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Targeting workflows to Resource pools

Targeting workflows to Resource pools

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Resource Pools in SCOM 2012 are an advancement over SCOM 2007, where a resource pool can be used to host instances, that have targeted workflows, and make them highly available.  This allowed the “All Management Servers Resource Pool” to host the instances that the RMS used to run in SCOM 2007.  This allowed for all management servers, in the AMSRP, to automatically load balance the old RMS workflows, across all management servers.

This also is used for thing like the Notifications Resource pool, which hosts two instances (or Top Level Managed Entities) which are the Pool object itself, and the “Alert Notification Subscription Server” which have many monitoring workflows target it to monitor the notification process health.


Well, we can also write workflows and target resource pools.  We might do this if we want a workflow to run on the management servers, but be highly available. 

In this example, I will take a VERY simple script that does nothing but log an event, and target the All Management Servers Resource Pool.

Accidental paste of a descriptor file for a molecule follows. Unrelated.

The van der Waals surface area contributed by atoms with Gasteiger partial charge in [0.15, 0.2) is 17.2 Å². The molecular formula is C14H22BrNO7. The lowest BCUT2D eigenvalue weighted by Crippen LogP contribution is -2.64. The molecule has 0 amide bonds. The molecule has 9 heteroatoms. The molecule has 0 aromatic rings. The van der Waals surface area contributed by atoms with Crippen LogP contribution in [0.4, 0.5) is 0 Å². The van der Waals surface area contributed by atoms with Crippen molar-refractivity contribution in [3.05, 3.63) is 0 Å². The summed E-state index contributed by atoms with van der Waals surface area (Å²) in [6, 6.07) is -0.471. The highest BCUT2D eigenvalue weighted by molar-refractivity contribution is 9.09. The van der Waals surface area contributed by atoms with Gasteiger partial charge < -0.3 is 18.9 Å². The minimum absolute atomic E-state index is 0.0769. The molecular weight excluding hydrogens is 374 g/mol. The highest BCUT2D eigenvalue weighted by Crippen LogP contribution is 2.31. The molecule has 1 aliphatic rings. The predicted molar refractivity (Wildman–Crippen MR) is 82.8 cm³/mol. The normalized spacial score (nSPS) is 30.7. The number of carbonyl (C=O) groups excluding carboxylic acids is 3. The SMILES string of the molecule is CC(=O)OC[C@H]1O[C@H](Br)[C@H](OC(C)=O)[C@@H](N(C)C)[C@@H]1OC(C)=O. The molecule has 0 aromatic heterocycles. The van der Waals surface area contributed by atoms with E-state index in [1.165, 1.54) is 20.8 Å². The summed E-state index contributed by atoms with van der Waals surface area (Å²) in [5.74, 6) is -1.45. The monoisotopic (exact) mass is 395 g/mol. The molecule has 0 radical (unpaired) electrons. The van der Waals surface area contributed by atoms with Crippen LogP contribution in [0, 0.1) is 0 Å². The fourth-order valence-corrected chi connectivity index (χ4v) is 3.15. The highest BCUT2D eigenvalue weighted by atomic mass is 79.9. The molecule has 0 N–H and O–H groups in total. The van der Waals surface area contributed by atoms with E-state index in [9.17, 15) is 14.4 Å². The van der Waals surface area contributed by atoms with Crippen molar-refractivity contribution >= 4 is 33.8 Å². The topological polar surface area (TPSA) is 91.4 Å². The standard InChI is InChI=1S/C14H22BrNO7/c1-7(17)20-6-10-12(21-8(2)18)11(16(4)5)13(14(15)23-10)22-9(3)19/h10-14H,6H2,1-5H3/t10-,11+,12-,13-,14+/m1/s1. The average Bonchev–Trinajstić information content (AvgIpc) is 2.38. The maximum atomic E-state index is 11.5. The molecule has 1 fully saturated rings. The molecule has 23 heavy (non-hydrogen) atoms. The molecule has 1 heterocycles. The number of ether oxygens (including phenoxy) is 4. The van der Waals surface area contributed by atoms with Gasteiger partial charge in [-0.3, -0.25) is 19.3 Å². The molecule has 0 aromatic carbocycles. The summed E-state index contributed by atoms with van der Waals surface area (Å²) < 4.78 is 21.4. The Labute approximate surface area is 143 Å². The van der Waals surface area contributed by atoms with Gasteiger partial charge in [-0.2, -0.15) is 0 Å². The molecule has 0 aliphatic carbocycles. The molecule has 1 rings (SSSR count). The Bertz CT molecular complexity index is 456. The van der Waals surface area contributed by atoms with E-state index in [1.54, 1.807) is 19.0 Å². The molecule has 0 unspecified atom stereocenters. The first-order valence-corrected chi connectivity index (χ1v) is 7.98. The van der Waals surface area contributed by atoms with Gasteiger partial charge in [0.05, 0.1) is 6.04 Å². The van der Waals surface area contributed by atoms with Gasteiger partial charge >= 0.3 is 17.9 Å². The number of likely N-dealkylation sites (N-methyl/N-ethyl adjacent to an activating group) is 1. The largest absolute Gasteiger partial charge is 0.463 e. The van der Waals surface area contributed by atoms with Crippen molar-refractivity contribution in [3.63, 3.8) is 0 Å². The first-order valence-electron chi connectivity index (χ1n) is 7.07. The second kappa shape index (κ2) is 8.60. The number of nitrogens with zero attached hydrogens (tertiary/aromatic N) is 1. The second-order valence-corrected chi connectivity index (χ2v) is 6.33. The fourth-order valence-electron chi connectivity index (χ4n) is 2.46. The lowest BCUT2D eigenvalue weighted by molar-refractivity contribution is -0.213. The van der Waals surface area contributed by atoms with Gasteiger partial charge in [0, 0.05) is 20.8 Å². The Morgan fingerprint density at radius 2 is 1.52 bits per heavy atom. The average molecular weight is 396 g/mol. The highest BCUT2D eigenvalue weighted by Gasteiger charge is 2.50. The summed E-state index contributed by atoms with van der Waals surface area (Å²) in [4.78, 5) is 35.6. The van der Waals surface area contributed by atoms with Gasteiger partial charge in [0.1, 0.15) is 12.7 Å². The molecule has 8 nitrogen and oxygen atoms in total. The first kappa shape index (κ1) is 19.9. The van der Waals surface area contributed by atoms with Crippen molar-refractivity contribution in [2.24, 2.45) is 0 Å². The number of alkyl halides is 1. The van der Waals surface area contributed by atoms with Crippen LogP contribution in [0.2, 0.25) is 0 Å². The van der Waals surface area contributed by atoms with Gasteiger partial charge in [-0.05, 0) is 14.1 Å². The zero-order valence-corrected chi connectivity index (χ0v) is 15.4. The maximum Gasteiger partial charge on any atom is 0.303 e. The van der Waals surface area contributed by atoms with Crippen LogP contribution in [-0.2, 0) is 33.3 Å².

First, here is my PowerShell script:

$api = new-object -comObject 'MOM.ScriptAPI' $api.LogScriptEvent("momscriptevent.ps1",9999,0,"this is a test event")

This script simply loads the MOM.ScriptAPI which is necessary to perform specific SCOM actions in script, such as logging events to the SCOM event lot, creating property bags, submitting discovery data, etc.

Then, it logs an informational event for the script in the SCOM event log wherever it is running.

Next up – write my rule to run the script.

We cannot use the SCOM 2007R2 Authoring Console to write this rule, as we need to target the Resource Pool object which SCOM 2007R2 does not understand, nor can it reference.  If you are most familiar with authoring in that tool, and you really want to use that SCOM 2007R2 Authoring Console, you can do that, and just target something else, like “Windows Server Operating System” and then change the class later in an XML editor.

Here is my manifest section.  Note – I need to reference the SCOM 2012 versions of these MP’s since this MP will not work on SCOM 2007:

<Manifest> <Identity> <ID>Target.ResourcePool.Example</ID> <Version></Version> </Identity> <Name>Target.ResourcePool.Example</Name> <References> <Reference Alias="SC"> <ID>Microsoft.SystemCenter.Library</ID> <Version>7.0.8427.0</Version> <PublicKeyToken>31bf3856ad364e35</PublicKeyToken> </Reference> <Reference Alias="Windows"> <ID>Microsoft.Windows.Library</ID> <Version>7.5.8500.0</Version> <PublicKeyToken>31bf3856ad364e35</PublicKeyToken> </Reference> <Reference Alias="Health"> <ID>System.Health.Library</ID> <Version>7.0.8427.0</Version> <PublicKeyToken>31bf3856ad364e35</PublicKeyToken> </Reference> <Reference Alias="System"> <ID>System.Library</ID> <Version>7.5.8500.0</Version> <PublicKeyToken>31bf3856ad364e35</PublicKeyToken> </Reference> </References> </Manifest>